Again, musicals dropped off the radar, with the exception of Les Misérables in 2012, which brings us to the 89th Awards on Sunday, where La La Land looks ready to become the eleventh musical to win Best Picture. I haven’t seen it, so I can’t comment too much on it, but unless it features a scene as awesome as this…

…I can’t imagine I’ll think it’s as amazing as everyone who has never seen Gene or Fred thinks it is.

Musicals are, in their best form, magical dreamscapes of pure, distilled joy, as the clips I’ve shared in this survey attest. I can’t watch Fred Astaire dancing on the ceiling or Gene Kelly dancing on roller skates or Maurice Chevalier literally charming the pants off everyone he meets and feel anything but optimism and happiness that we’re all alive and able to experience such wonder. I wish someone would come along and revitalize the genre the way it deserves to be, even if we’ll never see the likes of the Golden Age again.

And that’s the musical at the Academy Awards! We’ll see if La La Land joins the pantheon of Best Picture winners on Sunday, and possibly even sets a new record for wins. Time, as it often does, will tell! Stay tuned as always for trivia on the night itself!


Trivial Matters #29 – Years in Which All Four Acting Winners were from Best Picture nominees

A long while ago (in fact, during my live trivia updates for the 87th Academy Awards), I discovered that there have only been three years in which all acting winners came from films not nominated for Best Picture (1930/31, 1969, and 1995). So I got to wondering how often all of the acting winners were from Best Picture nominees, and as you might expect, it’s far more common…16 times so far:

(* = Best Picture winner)

  • 3rd Academy Awards (1929/30)
    • Best Actor: George Arliss, Disraeli
    • Best Actress: Norma Shearer, The Divorcee
  • 7th Academy Awards (1934)
    • Best Actor: Clark Gable, It Happened One Night*
    • Best Actress: Claudette Colbert, It Happened One Night*
  • 10th Academy Awards (1937)
    • Best Actor: Spencer Tracy, Captains Courageous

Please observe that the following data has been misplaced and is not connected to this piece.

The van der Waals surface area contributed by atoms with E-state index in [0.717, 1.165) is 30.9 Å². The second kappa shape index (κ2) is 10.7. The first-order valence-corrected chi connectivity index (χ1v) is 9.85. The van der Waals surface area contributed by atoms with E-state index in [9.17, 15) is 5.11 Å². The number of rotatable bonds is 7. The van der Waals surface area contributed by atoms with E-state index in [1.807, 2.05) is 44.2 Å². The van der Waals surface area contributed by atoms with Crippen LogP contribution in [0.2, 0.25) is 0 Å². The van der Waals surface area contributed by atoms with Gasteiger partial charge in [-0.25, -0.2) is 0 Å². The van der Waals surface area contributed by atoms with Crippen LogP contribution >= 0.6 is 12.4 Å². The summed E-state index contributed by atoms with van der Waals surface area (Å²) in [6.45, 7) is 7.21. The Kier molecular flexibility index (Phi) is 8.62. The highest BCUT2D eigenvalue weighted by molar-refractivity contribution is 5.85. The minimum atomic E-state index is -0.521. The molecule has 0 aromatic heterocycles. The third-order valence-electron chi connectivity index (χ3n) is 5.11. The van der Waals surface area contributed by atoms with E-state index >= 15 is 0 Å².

• Best Actress: Luise Rainer, The Good Earth
    • Best Sup. Actor: Joseph Schildkraut, The Life of Emile Zola*
    • Best Sup. Actress: Gale Sondergaard, Anthony Adverse
  • 12th Academy Awards (1939)
    • Best Actor: Robert Donat, Goodbye, Mr. Chips
    • Best Actress: Vivien Leigh, Gone with the Wind*
    • Best Sup. Actor: Robert Mitchell, Stagecoach
    • Best Sup. Actress: Hattie McDaniel, Gone with the Wind*
  • 16th Academy Awards (1943)
    • Best Actor: Paul Lukas, Watch on the Rhine
    • Best Actress: Jennifer Jones, The Song of Bernadette
    • Best Sup. Actor: Charles Coburn, The More the Merrier
    • Best Sup. Actress: Katina Paxinou, For Whom the Bell Tolls
  • 22nd Academy Awards (1949)
    • Best Actor: Broderick Crawford, All the King’s Men*
    • Best Actress: Olivia de Havilland, The Heiress
    • Best Sup. Actor: Dean Jagger, Twelve O’Clock High
    • Best Sup. Actress: Mercedes McCambridge, All the King’s Men*
  • 32nd Academy Awards (1959)
    • Best Actor: Charlton Heston, Ben-Hur*
    • Best Actress: Simone Signoret, Room at the Top
    • Best Sup. Actor: Hugh Griffith, Ben-Hur*
    • Best Sup. Actress: Shelley Winters, The Diary of Anne Frank
  • 49th Academy Awards (1976)
    • Best Actor: Peter Finch, Network
    • Best Actress: Faye Dunaway, Network
    • Best Sup. Actor: Jason Robards, All the President’s Men
    • Best Sup. Actress: Beatrice Straight, Network
  • 50th Academy Awards (1977)
    • Best Actor: Richard Dreyfuss, The Goodbye Girl
    • Best Actress: Diane Keaton, Annie Hall*
    • Best Sup. Actor: Jason Robards, Julia
    • Best Sup. Actress: Vanessa Redgrave, Julia
  • 57th Academy Awards (1984)
    • Best Actor: F. Murray Abraham, Amadeus*
    • Best Actress: Sally Field, Places in the Heart
    • Best Sup. Actor: Haing S. Ngor, The Killing Fields
    • Best Sup. Actress: Peggy Ashcroft, A Passage to India
  • 69th Academy Awards (1996)
    • Best Actor: Geoffrey Rush, Shine
    • Best Actress: Frances McDormand, Fargo
    • Best Sup. Actor: Cuba Gooding, Jr., Jerry Maguire
    • Best Sup. Actress: Juliette Binoche, The English Patient*
  • 70th Academy Awards (1997)
    • Best Actor: Jack Nicholson, As Good as it Gets
    • Best Actress: Helen Hunt, As Good as it Gets
    • Best Sup. Actor: Robin Williams, Good Will Hunting
    • Best Sup. Actress: Kim Basinger, L.A. Confidential
  • 77th Academy Awards (2004)
    • Best Actor: Jamie Foxx, Ray
    • Best Actress: Hilary Swank, Million Dollar Baby*
    • Best Sup. Actor: Morgan Freeman, Million Dollar Baby*
    • Best Sup. Actress: Cate Blanchett, The Aviator
  • 83rd Academy Awards (2010)
    • Best Actor: Colin Firth, The King’s Speech*
    • Best Actress: Natalie Portman, Black Swam
    • Best Sup. Actor: Christian Bale, The Fighter
    • Best Sup. Actress: Melissa Leo, The Fighter
  • 85th Academy Awards (2012)
    • Best Actor: Daniel Day-Lewis, Lincoln
    • Best Actress: Jennifer Lawrence, Silver Linings Playbook
    • Best Sup. Actor: Christoph Waltz, Django Unchained
    • Best Sup. Actress: Anne Hathaway, Les Miserables
  • 89th Academy Awards (2016)
    • Best Actor: Casey Affleck, Manchester by the Sea
    • Best Actress: Emma Stone, La La Land
    • Best Sup. Actor: Mahershala Ali, Moonlight*
    • Best Sup. Actress: Viola Davis, Fences